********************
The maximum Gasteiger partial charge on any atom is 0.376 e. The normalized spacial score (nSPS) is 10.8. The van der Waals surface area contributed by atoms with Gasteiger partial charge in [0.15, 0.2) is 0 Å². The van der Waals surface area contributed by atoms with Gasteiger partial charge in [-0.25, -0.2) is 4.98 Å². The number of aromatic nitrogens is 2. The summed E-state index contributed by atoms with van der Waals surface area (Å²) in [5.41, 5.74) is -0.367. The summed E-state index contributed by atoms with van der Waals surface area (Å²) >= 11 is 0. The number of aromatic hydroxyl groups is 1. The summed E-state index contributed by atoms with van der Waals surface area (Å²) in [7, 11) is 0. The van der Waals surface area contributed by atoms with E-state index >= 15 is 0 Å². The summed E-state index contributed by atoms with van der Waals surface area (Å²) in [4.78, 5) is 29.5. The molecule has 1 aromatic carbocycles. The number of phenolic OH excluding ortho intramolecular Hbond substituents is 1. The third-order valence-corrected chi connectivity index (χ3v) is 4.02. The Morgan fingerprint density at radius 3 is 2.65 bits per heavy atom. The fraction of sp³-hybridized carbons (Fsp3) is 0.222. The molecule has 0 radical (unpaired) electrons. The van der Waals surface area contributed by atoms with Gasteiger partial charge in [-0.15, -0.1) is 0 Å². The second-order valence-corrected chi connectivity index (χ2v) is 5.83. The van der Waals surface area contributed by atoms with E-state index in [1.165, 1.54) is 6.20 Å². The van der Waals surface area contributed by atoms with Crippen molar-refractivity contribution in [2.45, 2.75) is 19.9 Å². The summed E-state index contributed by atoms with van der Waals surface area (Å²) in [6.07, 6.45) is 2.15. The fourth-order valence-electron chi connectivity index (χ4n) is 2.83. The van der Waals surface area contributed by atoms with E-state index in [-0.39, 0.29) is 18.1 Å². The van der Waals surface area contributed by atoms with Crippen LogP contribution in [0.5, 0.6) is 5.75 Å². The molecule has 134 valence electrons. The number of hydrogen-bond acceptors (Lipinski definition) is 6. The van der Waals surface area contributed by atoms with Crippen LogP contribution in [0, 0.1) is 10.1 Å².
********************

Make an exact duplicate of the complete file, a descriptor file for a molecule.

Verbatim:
The maximum Gasteiger partial charge on any atom is 0.376 e. The normalized spacial score (nSPS) is 10.8. The van der Waals surface area contributed by atoms with Gasteiger partial charge in [0.15, 0.2) is 0 Å². The van der Waals surface area contributed by atoms with Gasteiger partial charge in [-0.25, -0.2) is 4.98 Å². The number of aromatic nitrogens is 2. The summed E-state index contributed by atoms with van der Waals surface area (Å²) in [5.41, 5.74) is -0.367. The summed E-state index contributed by atoms with van der Waals surface area (Å²) >= 11 is 0. The number of aromatic hydroxyl groups is 1. The summed E-state index contributed by atoms with van der Waals surface area (Å²) in [7, 11) is 0. The van der Waals surface area contributed by atoms with E-state index >= 15 is 0 Å². The summed E-state index contributed by atoms with van der Waals surface area (Å²) in [4.78, 5) is 29.5. The molecule has 1 aromatic carbocycles. The number of phenolic OH excluding ortho intramolecular Hbond substituents is 1. The third-order valence-corrected chi connectivity index (χ3v) is 4.02. The Morgan fingerprint density at radius 3 is 2.65 bits per heavy atom. The fraction of sp³-hybridized carbons (Fsp3) is 0.222. The molecule has 0 radical (unpaired) electrons. The van der Waals surface area contributed by atoms with Gasteiger partial charge in [-0.15, -0.1) is 0 Å². The second-order valence-corrected chi connectivity index (χ2v) is 5.83. The van der Waals surface area contributed by atoms with E-state index in [1.165, 1.54) is 6.20 Å². The van der Waals surface area contributed by atoms with Crippen molar-refractivity contribution in [2.45, 2.75) is 19.9 Å². The summed E-state index contributed by atoms with van der Waals surface area (Å²) in [6.07, 6.45) is 2.15. The fourth-order valence-electron chi connectivity index (χ4n) is 2.83. The van der Waals surface area contributed by atoms with E-state index in [-0.39, 0.29) is 18.1 Å². The van der Waals surface area contributed by atoms with Crippen LogP contribution in [0.5, 0.6) is 5.75 Å². The molecule has 134 valence electrons. The number of hydrogen-bond acceptors (Lipinski definition) is 6. The van der Waals surface area contributed by atoms with Crippen LogP contribution in [0, 0.1) is 10.1 Å².